MIMINAL LIVING ARE SOME OF US MISSING THE POINT?

Is it just me who gives away 8 black bags of clothing, feels ten times better for it and then three weeks later seriously regrets it because I can’t find any of the items of clothing I was gonna put on?

Minimal/frugal living is becoming a more & more popular concept and I was totally on board with the idea of it until I realised that I was actually very much content with all of my stuff.

I recently watched Channel 4’s Documentary Life Stripped Bare where the participants gave up all of their belongings including the clothes of their backs and were given back one item of their choice each day for 3 weeks. Some of them ended up giving away a third of their material possessions once the experiment was complete however one participant decided that her belongings did actually contribute to her happiness.

I think we can all take something from that. Possessions do contribute to our happiness, but only up to a certain point. It’s the same as money. They say that anything over a £40,000 salary stops contributing to your happiness and instead contributes to your greediness and I agree with that philosophy 100%.

So just because a blogger you love has raved about their super minimal lifestyle, doesn’t necessarily mean that it’s for you too. I am very much an advocate for the slow living, a concept based on enjoying the things that matter in your life. Slow living is about taking the time to appreciate the aspects of your life that you enjoy, take care in making purchases that will be practical as well as frugal and being more conscious of how you use your time and money.

I used to be entirely the opposite. I splurged on anything and everything that I wanted and there was a long time where I had so much money coming in that I could sustain a lifestyle like that. These days I am in a much more stable career and although I earn less, I am using my money more wisely and enjoying being able to treat myself every now and again. Slow living promotes carefully thought out purchases, buying second hand and just generally buying less.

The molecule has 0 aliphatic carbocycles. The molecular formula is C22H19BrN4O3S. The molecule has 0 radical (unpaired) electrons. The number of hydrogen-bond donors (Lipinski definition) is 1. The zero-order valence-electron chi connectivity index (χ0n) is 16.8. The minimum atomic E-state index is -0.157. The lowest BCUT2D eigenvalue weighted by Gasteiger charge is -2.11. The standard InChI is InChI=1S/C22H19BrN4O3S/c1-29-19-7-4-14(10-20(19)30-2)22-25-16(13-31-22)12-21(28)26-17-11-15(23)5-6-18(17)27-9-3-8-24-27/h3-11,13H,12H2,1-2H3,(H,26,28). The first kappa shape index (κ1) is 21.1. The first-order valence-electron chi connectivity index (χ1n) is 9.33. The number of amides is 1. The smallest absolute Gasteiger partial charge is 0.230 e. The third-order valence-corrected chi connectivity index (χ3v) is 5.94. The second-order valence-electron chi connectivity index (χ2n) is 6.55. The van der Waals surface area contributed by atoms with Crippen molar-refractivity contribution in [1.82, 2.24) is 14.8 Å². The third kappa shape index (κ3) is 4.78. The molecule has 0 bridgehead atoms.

So instead of a minimalist, I am a slow liver. Instead of chucking away the many many items I own, I will put them to good use or donate them when they are no longer of use to me. I have been working to build a more styled wardrobe, one where almost everything goes with almost everything else but it’s proving fairly difficult as my style varies from Adidas chav to super goth. Maybe time I grow up a bit? fml.

I think what is important here is to remember that minimal living is a. not for everybody and b. not about having almost no possessions. The point of minimal living is to live within your means, live with more of what you need and less of what you want, it is about boosting your happiness by owning possessions that are meaningful and useful rather than having tons of the same thing and being spoilt for choice.

You know why you never have anything to wear? Because you have too many things to wear! It’s like when somebody tells you that you can have anything you want and suddenly you want nothing at all because you just cannot decide. When we limit our options for choice we find it much easier to make a decision. So by limiting yourself to buying second hand and things that only serve a purpose, we take away some of the business that makes our lives hectic and miserable.

Are you into slow living or have you made mistakes in throwing out clothes? Please leave a comment below!

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4 Comments

  1. I pretty much agree with your point of view! I have gotten rid of (donated) bags and bags of clothes over the years. There have only been a couple of times where I regret – though usually just for a moment – tossing a piece of clothing. Of the six of us (me, hubby, and four boys), I believe I have the least amount of clothing. Fourteen years ago, I had double or triple what my husband had alone. I have worked hard to reduce what I have in my closet…now I’m struggling to make significant progress on the other areas of our home to get them decluttered to have more enjoyable living space. Great post! ~Adrienne

    Liked by 1 person

  2. I really like your point of view! Holding possessions loosely so that you can enjoy them but not need 100% of them is so wise. 👍🏼

    Like

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